“President Biden will roll out his picks for ambassadorships over the next few months and it presents an incredible opportunity to choose diverse and groundbreaking LGBTQ nominees,” said Ruben Gonzales, executive director of the LGBTQ Victory Institute. “As President Biden has already made history with the number of LGBTQ women and transgender people he has nominated for Senate-confirmed positions, we predict this commitment to LGBTQ diversity will continue when ambassadors are nominated. The impact of our first LGBTQ women ambassadors, first LGBTQ ambassadors of color and first trans ambassadors would be enormous – an impact not lost on the Biden administration.”

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Patrick O’Connell, acclaimed AIDS activist, dies at 67

Played key role in creating red ribbon for awareness

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Activist Patrick O’Connell was instrumental in creating the red ribbon to promote AIDS awareness. (Photo courtesy of Allen Frame; courtesy Visual AIDS)

Patrick O’Connell, a founding director of the New York City-based AIDS advocacy group Visual AIDS who played a lead role in developing the internationally recognized display of an inverted, V-shaped red ribbon as a symbol of AIDS advocacy, died on March 23 at a Manhattan hospital from AIDS-related causes, according to the New York Times. He was 67.

Visual AIDS said in a statement that O’Connell held the title of founding director of the organization from 1980 to 1995.

During those years, according to the statement and others who knew him, O’Connell was involved in the group’s widely recognized and supported efforts to use art and artist’s works to advocate in support of people with HIV/AIDS and efforts to curtail the epidemic that had a devastating impact on the art world.

Thanks to a grant from the Art Matters foundation, Visual AIDS was able to retain O’Connell as its first paid staff member in 1990, the group said in its statement.

“Armed with a fax machine and an early Macintosh computer, Patrick helped Visual AIDS grow from a volunteer group to a sustainable non-profit organization,” the statement says. “A passionate spokesperson for the organization, he helped projects like Day Without Art, Night Without Light, and the Red Ribbon reach thousands of people and organizations across the world,” the group says in its statement.

“We were living in a war zone,” the statement quoted O’Connell as saying in a 2011 interview with the Long Island newspaper Newsday. “But it was like a war that was some kind of deep secret only we knew about,” O’Connell said in the interview. “Thousands were dying of AIDS. We felt we had to respond with a visible expression,” he told the newspaper.

With O’Connell’s help, Visual AIDS in 1989 organized the first annual Day Without Art in which dozens of galleries and museums in New York and other cities covered art works with black cloths to symbolize the mourning of those who died of AIDS. Among those participating were the Brooklyn Museum, the J. Paul Getty Museum in Los Angeles, and the Metropolitan Museum of Art in New York, which replaced a Picasso painting with a “somber informational placard,” according to the New York Times.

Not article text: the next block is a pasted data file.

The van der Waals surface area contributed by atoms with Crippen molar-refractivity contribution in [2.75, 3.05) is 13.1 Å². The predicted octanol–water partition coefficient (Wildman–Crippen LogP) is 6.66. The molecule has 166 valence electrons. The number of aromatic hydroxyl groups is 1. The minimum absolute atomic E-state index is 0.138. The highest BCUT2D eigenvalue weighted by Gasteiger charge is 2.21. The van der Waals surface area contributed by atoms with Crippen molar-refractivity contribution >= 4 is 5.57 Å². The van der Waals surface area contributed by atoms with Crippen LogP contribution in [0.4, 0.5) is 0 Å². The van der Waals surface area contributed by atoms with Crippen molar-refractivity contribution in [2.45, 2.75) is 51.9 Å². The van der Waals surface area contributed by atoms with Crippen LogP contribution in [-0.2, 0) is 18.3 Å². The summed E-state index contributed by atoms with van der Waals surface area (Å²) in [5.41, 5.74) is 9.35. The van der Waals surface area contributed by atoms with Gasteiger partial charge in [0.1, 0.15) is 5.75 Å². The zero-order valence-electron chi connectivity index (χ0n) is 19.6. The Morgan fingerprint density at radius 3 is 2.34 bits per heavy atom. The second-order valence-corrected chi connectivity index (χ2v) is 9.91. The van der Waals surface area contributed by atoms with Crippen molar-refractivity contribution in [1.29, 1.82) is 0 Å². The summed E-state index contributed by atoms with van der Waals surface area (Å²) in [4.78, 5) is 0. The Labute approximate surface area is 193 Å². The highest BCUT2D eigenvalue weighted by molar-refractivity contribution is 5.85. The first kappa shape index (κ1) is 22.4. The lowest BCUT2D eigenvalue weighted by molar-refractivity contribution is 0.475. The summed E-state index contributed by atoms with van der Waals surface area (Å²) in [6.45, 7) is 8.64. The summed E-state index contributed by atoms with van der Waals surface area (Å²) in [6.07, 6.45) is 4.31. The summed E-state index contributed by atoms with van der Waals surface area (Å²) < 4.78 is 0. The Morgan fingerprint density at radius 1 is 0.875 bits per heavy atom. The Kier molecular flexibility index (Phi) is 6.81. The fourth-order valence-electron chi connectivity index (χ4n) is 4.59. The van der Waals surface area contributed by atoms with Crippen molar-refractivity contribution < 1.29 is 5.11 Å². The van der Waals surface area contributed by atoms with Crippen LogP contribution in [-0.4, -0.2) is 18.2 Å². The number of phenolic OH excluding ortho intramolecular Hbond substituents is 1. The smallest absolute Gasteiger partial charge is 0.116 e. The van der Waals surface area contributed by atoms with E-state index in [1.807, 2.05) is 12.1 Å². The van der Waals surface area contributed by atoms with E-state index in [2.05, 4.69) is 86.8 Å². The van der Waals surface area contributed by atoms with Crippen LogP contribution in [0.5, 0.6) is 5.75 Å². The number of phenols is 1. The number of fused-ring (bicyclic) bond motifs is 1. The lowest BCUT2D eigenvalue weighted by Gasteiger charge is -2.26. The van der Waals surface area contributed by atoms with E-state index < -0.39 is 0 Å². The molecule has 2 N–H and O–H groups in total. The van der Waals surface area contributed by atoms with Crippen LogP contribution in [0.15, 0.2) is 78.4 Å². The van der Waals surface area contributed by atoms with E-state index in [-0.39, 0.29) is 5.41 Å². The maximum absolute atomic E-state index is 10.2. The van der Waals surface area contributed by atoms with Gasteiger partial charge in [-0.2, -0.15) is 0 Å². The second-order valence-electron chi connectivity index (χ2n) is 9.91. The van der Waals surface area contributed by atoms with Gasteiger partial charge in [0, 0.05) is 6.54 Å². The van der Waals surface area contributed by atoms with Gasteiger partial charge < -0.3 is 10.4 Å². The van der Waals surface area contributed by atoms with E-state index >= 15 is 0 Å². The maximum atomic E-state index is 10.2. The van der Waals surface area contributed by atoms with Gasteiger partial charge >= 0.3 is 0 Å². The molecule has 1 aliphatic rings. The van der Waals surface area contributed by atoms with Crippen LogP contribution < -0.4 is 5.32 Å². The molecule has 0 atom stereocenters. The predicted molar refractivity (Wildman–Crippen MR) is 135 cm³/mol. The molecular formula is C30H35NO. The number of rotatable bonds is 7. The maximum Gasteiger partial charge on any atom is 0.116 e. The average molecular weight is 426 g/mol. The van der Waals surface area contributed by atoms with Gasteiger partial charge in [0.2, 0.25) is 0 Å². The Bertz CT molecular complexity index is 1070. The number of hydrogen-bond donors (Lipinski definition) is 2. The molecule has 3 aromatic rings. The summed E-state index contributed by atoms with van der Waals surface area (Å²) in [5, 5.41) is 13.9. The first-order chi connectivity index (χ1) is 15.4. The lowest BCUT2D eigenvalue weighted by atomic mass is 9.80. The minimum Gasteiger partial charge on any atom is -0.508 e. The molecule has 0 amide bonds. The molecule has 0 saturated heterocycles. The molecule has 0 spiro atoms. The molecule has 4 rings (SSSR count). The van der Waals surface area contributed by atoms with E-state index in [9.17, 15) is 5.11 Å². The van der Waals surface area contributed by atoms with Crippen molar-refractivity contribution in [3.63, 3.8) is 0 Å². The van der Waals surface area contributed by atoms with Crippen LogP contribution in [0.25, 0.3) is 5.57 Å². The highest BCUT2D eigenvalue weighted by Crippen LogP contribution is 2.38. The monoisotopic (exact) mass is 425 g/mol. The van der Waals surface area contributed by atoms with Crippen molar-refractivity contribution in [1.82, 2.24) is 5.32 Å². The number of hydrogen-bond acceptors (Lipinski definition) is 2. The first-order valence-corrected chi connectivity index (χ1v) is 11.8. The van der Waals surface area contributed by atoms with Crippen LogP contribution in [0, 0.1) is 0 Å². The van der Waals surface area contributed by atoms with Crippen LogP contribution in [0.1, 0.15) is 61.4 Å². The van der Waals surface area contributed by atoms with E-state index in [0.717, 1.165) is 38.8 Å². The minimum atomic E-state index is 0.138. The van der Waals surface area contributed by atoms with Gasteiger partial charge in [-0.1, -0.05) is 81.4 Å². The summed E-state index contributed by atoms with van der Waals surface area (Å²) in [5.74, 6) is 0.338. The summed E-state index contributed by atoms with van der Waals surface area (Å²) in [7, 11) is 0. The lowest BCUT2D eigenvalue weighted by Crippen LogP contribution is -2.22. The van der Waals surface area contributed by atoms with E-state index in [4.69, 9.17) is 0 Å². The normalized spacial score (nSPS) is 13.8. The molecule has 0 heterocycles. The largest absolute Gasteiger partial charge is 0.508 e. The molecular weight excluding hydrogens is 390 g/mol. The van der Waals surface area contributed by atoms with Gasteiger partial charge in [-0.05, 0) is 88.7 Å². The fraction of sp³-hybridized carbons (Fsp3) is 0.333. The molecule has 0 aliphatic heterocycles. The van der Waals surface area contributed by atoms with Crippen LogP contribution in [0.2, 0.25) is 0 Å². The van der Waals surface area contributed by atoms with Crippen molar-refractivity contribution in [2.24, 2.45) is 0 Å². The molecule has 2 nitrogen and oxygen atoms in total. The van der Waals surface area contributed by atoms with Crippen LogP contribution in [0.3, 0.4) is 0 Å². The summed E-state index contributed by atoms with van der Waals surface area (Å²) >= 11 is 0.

In 1990 O’Connell helped Visual AIDS organize the first Night Without Light, which was held at the time of World AIDS Day. New York City’s skyscraper buildings, bridges, monuments, and Broadway theaters turned off their lights for 15 minutes to commemorate people who lost their lives to AIDS, the New York Times reported.

In the kickoff of its Red Ribbon Project in 1991, McConnell helped organize volunteers to join “ribbon bees” in which thousands of the ribbons were cut and folded for distribution around the city, the Times reports. Those who knew McConnell said he also arranged for his team of volunteers to call Broadway theaters and producers of the upcoming Tony Awards television broadcast to have participants and theater goers display the red ribbons on their clothes.

Among those displaying a red ribbon on his label at the Tony Awards broadcast was actor Jeremy Irons, who was one of the hosts. In later years, large numbers of celebrities followed the practice of wearing the red ribbon, and in 1993 the U.S. Postal Service issued a red ribbon stamp.

The Times reports that O’Connell was born and raised in Manhattan, where he attended Fordham Preparatory School and later graduated from Trinity College in Hartford, Conn., in 1973 with a bachelor’s degree in history. According to Visual AIDS, O’Connell served as director of the Hallwalls arts center in Buffalo, N.Y. from 1977 to 1978 before returning to New York City to work for a gallery called Artists Space.

The Times reports that O’Connell learned in the middle 1980s that he had contracted AIDS and began a regimen of early AIDS treatment with a cocktail of over 30 pills a day. His involvement with Visual AIDS, which began in 1989, ended on an active basis in 1995 when his health worsened, the Times reports.

As one of the last remaining survivors of his New York contemporaries who had HIV beginning in the 1980s, O’Connell continued in his strong support for AIDS-related causes through 2000s and beyond, people who knew him said.
Visual AIDS says it is gathering remembrances and photos for a tribute post for O’Connell on its website. It has invited people to share their memories of him by sending written contributions and images via email to: [email protected].